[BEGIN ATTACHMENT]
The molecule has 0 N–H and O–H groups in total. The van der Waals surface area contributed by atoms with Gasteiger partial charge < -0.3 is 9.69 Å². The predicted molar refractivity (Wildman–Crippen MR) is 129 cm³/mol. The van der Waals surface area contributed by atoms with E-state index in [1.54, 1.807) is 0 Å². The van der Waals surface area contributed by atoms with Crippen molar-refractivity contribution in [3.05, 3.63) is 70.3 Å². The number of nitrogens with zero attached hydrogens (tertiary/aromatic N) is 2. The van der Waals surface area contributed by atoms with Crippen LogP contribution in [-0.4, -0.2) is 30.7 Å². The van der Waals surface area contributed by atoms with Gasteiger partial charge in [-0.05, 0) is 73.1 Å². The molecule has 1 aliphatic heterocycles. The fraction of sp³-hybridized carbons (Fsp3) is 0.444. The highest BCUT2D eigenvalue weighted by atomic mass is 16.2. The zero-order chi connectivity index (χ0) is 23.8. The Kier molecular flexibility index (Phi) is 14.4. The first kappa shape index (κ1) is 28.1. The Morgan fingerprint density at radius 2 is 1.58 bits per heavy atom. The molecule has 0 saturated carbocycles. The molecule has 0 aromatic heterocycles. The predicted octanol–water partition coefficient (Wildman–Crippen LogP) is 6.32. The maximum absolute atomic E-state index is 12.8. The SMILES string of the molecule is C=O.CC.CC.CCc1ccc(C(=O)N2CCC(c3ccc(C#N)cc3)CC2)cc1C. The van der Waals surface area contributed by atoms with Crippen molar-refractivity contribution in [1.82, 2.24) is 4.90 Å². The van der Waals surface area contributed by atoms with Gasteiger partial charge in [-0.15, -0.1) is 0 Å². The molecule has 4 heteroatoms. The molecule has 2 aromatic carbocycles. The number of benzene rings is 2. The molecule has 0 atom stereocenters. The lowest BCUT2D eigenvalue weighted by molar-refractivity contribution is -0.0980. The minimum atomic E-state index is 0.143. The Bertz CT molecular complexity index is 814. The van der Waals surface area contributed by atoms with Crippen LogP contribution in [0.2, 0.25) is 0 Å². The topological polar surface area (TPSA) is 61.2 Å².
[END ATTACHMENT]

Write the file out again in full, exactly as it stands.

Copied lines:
The molecule has 0 N–H and O–H groups in total. The van der Waals surface area contributed by atoms with Gasteiger partial charge < -0.3 is 9.69 Å². The predicted molar refractivity (Wildman–Crippen MR) is 129 cm³/mol. The van der Waals surface area contributed by atoms with E-state index in [1.54, 1.807) is 0 Å². The van der Waals surface area contributed by atoms with Crippen molar-refractivity contribution in [3.05, 3.63) is 70.3 Å². The number of nitrogens with zero attached hydrogens (tertiary/aromatic N) is 2. The van der Waals surface area contributed by atoms with Crippen LogP contribution in [-0.4, -0.2) is 30.7 Å². The van der Waals surface area contributed by atoms with Gasteiger partial charge in [-0.05, 0) is 73.1 Å². The molecule has 1 aliphatic heterocycles. The fraction of sp³-hybridized carbons (Fsp3) is 0.444. The highest BCUT2D eigenvalue weighted by atomic mass is 16.2. The zero-order chi connectivity index (χ0) is 23.8. The Kier molecular flexibility index (Phi) is 14.4. The first kappa shape index (κ1) is 28.1. The Morgan fingerprint density at radius 2 is 1.58 bits per heavy atom. The molecule has 0 saturated carbocycles. The molecule has 0 aromatic heterocycles. The predicted octanol–water partition coefficient (Wildman–Crippen LogP) is 6.32. The maximum absolute atomic E-state index is 12.8. The SMILES string of the molecule is C=O.CC.CC.CCc1ccc(C(=O)N2CCC(c3ccc(C#N)cc3)CC2)cc1C. The van der Waals surface area contributed by atoms with Crippen molar-refractivity contribution in [1.82, 2.24) is 4.90 Å². The van der Waals surface area contributed by atoms with Gasteiger partial charge in [-0.15, -0.1) is 0 Å². The molecule has 4 heteroatoms. The molecule has 2 aromatic carbocycles. The number of benzene rings is 2. The molecule has 0 atom stereocenters. The lowest BCUT2D eigenvalue weighted by molar-refractivity contribution is -0.0980. The minimum atomic E-state index is 0.143. The Bertz CT molecular complexity index is 814. The van der Waals surface area contributed by atoms with Crippen LogP contribution in [0.2, 0.25) is 0 Å². The topological polar surface area (TPSA) is 61.2 Å².